ROSA ROBOTA

HEROINE OF AUSCHWITZ



rosa

Rosa Robota




Last Update: Feb. 17, 2000

Rosa Robota has gone down in Jewish Holocaust history as a heroine for her actions involving the smuggling of black powder (schwartzpulver) into Auschwitz. This product was made into explosives which were used during the famous Sonderkommando Revolt. Although this prisoner-uprising failed to stop the wheels of death at Auschwitz, Crematorium IV was successfully destroyed by the demolition. In addition, the prisoners in Auschwitz for a brief moment, showed the Germans they were capable of resistance - even in this most extreme of environments. The actions by Rosa were ones for which she gave up her life - for she was caught, interrogated, tortured and then executed by the SS in Auschwitz.

In November 1942 at age 21, Rosa (Polish name "Rojza") was "deported" from Ciechanow, Poland by rail and arrived at "Anus Mundi": Auschwitz. Her entire immediate family had also been deported to the concentration camps and had died in the gas chambers. After two years of survival in Auscwitz, Rosa was working in a clothing-supply section of the camp complex when she was approached by Noah Zabladowicz, a member of the Jewish underground operating in the camp (Zabladowicz had known Rosa in her hometown). With Himmler's order to step-up the pace of the gassings in the summer of 1944, the rate that people being annihilated each day was astronomical: 46,000 in a 24 hour period on July 24 (the record for any of the camps). The burning pits were ablaze day and night because the crematoria in operation at the time could not keep up. These were the true nightmare days at Auschwitz: the Germans knew the war was lost, but the Fuhurer's desire as he himself predicted in 1939 to annihilate European Jewry was in full- swing.

Noah explained to Rosa that an uprising was to be staged and there were plans to blow up the crematoria and gas chambers in collaboration with outside partisans. Since Rosa had friends working in the Union Munitions Plant (Weichsel-Union-Metalwerke) located within the Auschwitz complex, she was asked to help obtain the schwartzpulver.
Rosa established about 20 contacts with women in the plant who were willing to cooperate. These women smuggled the schwartzpulver into the camp week after week by hiding it inside a trap-door in their dresses. The pockets could be "tripped" and the contents "dumped" if it appeared that the secret would be discovered. There was great risk because prisoners were sometimes searched when returning into the camps from the factories. The explosives, which looked like small wheels, were delivered to the underground. They were then assembled by a Russian POW munitions expert named Timofei Borodin who used sardine tins to make the final product. The completed devices were then hidden about the camp.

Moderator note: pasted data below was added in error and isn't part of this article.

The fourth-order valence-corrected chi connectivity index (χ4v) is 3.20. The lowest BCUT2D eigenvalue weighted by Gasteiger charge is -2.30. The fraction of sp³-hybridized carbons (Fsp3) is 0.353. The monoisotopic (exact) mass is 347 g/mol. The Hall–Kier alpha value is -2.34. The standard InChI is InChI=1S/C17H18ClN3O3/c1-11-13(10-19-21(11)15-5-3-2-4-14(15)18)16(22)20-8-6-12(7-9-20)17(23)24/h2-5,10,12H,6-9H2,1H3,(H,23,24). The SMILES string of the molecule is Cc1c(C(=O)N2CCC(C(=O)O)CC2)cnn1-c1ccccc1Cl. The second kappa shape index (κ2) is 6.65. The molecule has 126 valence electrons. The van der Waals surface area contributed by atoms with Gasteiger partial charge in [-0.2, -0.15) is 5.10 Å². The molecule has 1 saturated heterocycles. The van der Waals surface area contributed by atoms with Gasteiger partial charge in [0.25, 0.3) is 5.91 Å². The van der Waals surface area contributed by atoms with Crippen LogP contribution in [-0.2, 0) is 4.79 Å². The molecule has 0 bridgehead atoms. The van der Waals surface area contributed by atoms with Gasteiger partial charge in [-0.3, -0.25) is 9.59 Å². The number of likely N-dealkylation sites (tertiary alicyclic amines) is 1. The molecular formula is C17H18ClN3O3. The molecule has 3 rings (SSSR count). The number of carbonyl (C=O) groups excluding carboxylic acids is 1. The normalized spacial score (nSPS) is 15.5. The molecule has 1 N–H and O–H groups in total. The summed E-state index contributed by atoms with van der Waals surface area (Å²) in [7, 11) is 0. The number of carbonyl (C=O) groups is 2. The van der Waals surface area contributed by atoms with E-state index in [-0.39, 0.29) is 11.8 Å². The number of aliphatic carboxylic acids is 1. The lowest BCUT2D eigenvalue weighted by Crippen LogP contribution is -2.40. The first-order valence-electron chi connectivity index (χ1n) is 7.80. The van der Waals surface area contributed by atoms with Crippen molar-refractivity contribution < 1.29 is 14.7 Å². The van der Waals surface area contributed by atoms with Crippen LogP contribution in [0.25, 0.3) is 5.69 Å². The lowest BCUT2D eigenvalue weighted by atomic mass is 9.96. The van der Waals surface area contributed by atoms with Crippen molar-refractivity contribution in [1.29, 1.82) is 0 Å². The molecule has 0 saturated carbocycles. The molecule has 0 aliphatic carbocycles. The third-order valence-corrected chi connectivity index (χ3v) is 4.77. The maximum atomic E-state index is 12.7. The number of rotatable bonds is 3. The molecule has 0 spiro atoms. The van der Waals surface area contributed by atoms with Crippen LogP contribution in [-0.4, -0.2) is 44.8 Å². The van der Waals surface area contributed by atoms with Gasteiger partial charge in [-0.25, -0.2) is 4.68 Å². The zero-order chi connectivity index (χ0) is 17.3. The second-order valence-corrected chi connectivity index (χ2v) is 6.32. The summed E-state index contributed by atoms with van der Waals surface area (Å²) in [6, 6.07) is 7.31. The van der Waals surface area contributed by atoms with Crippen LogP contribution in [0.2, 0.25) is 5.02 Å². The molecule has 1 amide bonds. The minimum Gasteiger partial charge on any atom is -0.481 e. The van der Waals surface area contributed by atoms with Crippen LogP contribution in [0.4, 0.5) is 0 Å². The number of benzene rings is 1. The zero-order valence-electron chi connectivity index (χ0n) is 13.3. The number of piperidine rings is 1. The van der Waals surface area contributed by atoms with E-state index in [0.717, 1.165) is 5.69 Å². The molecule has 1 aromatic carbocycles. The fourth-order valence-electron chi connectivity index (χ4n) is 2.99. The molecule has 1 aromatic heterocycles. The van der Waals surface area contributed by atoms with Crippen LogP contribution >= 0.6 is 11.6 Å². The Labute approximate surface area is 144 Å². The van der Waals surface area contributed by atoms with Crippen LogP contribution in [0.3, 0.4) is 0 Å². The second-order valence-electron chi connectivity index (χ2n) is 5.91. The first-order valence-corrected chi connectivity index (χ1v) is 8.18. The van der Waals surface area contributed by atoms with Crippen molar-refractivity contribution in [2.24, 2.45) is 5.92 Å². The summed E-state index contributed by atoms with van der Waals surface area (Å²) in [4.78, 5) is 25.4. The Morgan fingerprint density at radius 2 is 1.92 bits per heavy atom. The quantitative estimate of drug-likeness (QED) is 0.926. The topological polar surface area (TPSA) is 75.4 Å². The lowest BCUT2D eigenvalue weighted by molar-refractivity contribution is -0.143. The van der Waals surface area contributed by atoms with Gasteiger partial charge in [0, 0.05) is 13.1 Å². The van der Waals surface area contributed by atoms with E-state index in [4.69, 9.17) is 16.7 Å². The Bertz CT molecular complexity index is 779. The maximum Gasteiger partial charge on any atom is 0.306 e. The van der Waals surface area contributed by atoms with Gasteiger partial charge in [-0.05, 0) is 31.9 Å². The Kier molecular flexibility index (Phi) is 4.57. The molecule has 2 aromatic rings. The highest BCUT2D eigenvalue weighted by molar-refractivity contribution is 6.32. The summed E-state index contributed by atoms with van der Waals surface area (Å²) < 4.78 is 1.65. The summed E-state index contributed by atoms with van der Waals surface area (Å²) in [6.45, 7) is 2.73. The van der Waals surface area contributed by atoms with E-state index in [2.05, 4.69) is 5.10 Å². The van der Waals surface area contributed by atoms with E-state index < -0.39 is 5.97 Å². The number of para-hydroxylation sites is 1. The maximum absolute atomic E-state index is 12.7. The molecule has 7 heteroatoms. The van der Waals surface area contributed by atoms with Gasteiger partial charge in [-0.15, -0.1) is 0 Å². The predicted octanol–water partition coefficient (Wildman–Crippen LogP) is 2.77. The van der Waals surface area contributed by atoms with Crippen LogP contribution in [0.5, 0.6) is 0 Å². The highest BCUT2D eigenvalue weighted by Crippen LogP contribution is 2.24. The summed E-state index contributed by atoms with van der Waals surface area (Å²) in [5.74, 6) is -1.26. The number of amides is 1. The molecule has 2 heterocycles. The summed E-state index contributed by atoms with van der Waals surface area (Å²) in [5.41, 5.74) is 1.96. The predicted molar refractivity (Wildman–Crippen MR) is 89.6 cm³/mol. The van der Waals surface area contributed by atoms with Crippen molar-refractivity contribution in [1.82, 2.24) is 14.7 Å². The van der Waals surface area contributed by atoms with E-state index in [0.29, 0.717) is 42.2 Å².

At one point, tragedy occurred - a few of the girls were caught and hanged. Somehow, the authorities did not extract adequate information from these heroines and the operation continued.
One of the many hiding places of the completed explosive devices was with the Sonderkommando, the special Jewish slave detail who handled and processed the corpses from the gas chambers day and night. The explosives were hidden in the carts & lorries used by this "special commando" to haul the corpses. Unfortunately, before the revolt could occur as a concerted effort, the Sonderkommando staged their own uprising with the explosives they had - for they had found out they were about to be gassed in their own turn (members of the this work group were normally selected out and gassed about every 3 months). Subsequently, on October 7, 1944, Crematorium IV was suddenly blown up and an unplanned haphazard revolt began. Four SS men (some records say 5) were killed and several wounded. In the panic and pandemonium, around 600 of the Sonderkommando were able to break through the wires and escape. Unfortunately, all who escaped were caught and shot - with the usual German efficiency and the ever-present cooperation of the people living in the surrounding area. A special Gestapo team was called in to investigate the revolt. The explosives were traced back to the Union plant and several suspects were rounded up. Using typical techniques of torture and "persuasion" under the auspices of the "Political Dept" (operated by the Gestapo), the names of Rosa and 3 other women were extracted. The names of the other women were: Regina Safirsztain (Sapirstein), Ella Gartner (Gertner) and Estucia Wajcblum (Esther Weisblum).